Rohan attended the 2015 Össur Mobility Clinic in Brisbane, developing skills and confidence that have contributed to improvement in his overall mobility and confidence. “The Mobility Clinic allowed us to meet some amazing adult amputees, parents, children with limb differences and allied health practitioners that we could really connect with,” Justin shared. Rohan and Justin are pleased that even more amputees and children with limb difference to will be able to partake in the Sydney Össur Mobility Clinic this year.
One of Rohan’s most remarkable life experiences was being invited to a local meeting of Mates 4 Mates; an organisation that supports current and ex-serving Australian Defence Force members (and their families) who have physical or psychological wounds, injuries or illnesses as a result of their service. Rohan was invited as an ‘honorary ambassador’ to meet group members. Rohan started chatting with group members, showed off his prostheses and asked to try on prosthetic legs being worn by muscular and much taller members. Justin recalled that “one ex-serviceman, who was struggling with adapting to life as an amputee, spoke to me afterwards and told me that meeting Rohan significantly helped him to move forward emotionally. This man saw confidence in Rohan that made him think that he could process what he had been through and accept life as an amputee. I was honoured that Rohan’s attitude made a difference in the life of this man who gave of himself to our country”.
When asked about his limb differences by adults and other children, Rohan explains it in a simple, accurate and forthright manner – “The doctor cut off my leg and foot because I didn’t have all my bones, and now I have new legs”. Justin has worked with Rohan to ensure that he feels confident responding to questions, and if further information is required he is there to step in and provide more details. “I appreciate honesty and am pleased when people ask questions, as it is an opportunity to explain Rohan’s limb differences and reduce stigma in the community. Many people have never met an amputee or a child like Rohan, so their questions and desire to learn more is something I really appreciate. In the same way, if people are narrow-minded or make inappropriate statements about Rohan we are quick to inform these people because you never know if it is just a lack of knowledge or that something negative, completely unrelated to Rohan, is going wrong in that person’s life,” Justin emphasised.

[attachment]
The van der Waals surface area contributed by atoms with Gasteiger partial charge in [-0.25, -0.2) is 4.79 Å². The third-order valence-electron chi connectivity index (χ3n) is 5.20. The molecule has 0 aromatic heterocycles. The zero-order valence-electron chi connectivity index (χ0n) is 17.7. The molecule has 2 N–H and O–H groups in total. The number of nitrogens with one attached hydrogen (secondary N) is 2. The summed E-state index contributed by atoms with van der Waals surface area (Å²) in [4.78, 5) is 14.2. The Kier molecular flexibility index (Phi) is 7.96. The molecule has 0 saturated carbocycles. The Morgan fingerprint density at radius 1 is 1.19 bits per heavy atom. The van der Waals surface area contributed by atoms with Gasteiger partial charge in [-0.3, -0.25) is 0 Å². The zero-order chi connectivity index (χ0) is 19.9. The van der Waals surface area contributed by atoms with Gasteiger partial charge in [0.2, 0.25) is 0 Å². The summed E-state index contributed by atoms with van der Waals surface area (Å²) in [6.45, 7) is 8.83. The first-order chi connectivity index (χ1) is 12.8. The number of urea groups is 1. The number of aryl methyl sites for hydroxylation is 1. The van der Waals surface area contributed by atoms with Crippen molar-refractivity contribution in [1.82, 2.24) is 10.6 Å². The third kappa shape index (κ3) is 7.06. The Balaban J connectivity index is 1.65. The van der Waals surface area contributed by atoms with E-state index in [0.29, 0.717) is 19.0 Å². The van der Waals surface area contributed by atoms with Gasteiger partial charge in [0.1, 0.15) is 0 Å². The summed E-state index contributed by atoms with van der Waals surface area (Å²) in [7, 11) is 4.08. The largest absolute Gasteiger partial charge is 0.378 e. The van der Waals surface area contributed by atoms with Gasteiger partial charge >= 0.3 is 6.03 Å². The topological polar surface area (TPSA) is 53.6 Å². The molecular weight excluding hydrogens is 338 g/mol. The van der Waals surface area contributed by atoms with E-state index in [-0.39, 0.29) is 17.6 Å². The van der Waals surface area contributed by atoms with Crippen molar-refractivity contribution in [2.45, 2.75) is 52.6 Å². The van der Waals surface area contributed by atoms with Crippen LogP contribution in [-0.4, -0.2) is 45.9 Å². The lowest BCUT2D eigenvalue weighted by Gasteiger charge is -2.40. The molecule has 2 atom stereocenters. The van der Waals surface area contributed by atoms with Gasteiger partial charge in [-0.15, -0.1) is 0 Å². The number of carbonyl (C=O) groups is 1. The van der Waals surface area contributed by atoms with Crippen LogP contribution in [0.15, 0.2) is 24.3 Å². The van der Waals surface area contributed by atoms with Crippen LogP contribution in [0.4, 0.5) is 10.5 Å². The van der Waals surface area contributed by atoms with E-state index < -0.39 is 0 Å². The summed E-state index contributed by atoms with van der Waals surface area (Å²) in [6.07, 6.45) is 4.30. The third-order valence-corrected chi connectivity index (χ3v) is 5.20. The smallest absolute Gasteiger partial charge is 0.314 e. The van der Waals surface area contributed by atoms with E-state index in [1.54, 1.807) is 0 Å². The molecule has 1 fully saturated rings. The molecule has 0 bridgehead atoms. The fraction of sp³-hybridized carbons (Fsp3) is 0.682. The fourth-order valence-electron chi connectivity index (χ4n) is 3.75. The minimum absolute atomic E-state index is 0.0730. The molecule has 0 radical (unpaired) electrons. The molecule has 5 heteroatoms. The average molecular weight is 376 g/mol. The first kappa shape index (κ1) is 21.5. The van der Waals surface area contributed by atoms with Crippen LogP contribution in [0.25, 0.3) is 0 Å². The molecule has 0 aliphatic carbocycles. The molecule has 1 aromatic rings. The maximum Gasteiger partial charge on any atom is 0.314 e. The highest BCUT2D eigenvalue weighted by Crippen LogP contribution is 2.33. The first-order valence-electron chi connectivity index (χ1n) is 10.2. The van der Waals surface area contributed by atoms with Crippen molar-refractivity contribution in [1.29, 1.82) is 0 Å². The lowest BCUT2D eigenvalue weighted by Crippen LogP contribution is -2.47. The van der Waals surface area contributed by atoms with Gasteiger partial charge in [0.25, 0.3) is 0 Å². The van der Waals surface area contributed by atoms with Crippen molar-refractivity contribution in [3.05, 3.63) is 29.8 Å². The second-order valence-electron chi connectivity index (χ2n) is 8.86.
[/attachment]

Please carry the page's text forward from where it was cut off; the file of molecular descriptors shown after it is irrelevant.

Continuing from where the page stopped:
Justin, who has worked professionally in the disability sector for over 20 years, is a firm believer in self-advocacy and encourages other parents to “never be afraid to ask questions, seek different professional opinions and speak to others”. Justin feels that this approach applies to support for any children, but is particularly important when it comes to achieving the best outcomes for children with limb differences. Justin also feels that the Limbs 4 Kids Facebook Group is a great way of meeting other families and gaining insight and new strategies from other parents. “I like being able to share my experience and knowledge with other parents, while at other times I use it to gather practical tips and strategies posted by other parents – it’s a two-directional relationship that you can tap into any time of the day or night,” Justin said.
Justin hopes that ‘meeting’ Rohan via this article will assist other parents already on or just entering the world of childhood limb difference will assist them. He also wanted readers to know that Rohan and Neil would “like to say hello” to everyone out there.
Limbs 4 Life thanks Justin for taking the time to be interviewed and allowing Rohan and his family’s story to be profiled. We wish Rohan and Neil all the best with their many activities, and look forward to hearing more about their budding interests in construction and reptile care over the coming years!